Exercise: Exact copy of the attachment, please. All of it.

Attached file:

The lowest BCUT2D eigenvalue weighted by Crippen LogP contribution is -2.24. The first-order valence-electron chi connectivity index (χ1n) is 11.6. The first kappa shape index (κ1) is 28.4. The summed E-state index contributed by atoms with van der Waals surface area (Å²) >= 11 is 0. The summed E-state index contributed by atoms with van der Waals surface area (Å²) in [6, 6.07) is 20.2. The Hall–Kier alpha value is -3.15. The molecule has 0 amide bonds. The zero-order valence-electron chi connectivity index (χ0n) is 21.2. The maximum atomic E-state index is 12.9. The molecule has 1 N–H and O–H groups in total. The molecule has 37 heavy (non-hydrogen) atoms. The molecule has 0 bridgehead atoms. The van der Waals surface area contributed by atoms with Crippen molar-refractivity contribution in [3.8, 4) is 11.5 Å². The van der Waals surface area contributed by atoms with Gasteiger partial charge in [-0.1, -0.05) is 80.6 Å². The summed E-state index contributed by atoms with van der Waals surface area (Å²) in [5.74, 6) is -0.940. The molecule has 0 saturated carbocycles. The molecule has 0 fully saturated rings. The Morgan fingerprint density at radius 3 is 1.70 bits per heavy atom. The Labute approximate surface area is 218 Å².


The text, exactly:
The lowest BCUT2D eigenvalue weighted by Crippen LogP contribution is -2.24. The first-order valence-electron chi connectivity index (χ1n) is 11.6. The first kappa shape index (κ1) is 28.4. The summed E-state index contributed by atoms with van der Waals surface area (Å²) >= 11 is 0. The summed E-state index contributed by atoms with van der Waals surface area (Å²) in [6, 6.07) is 20.2. The Hall–Kier alpha value is -3.15. The molecule has 0 amide bonds. The zero-order valence-electron chi connectivity index (χ0n) is 21.2. The maximum atomic E-state index is 12.9. The molecule has 1 N–H and O–H groups in total. The molecule has 37 heavy (non-hydrogen) atoms. The molecule has 0 bridgehead atoms. The van der Waals surface area contributed by atoms with Crippen molar-refractivity contribution in [3.8, 4) is 11.5 Å². The van der Waals surface area contributed by atoms with Gasteiger partial charge in [-0.1, -0.05) is 80.6 Å². The summed E-state index contributed by atoms with van der Waals surface area (Å²) in [5.74, 6) is -0.940. The molecule has 0 saturated carbocycles. The molecule has 0 fully saturated rings. The Morgan fingerprint density at radius 3 is 1.70 bits per heavy atom. The Labute approximate surface area is 218 Å².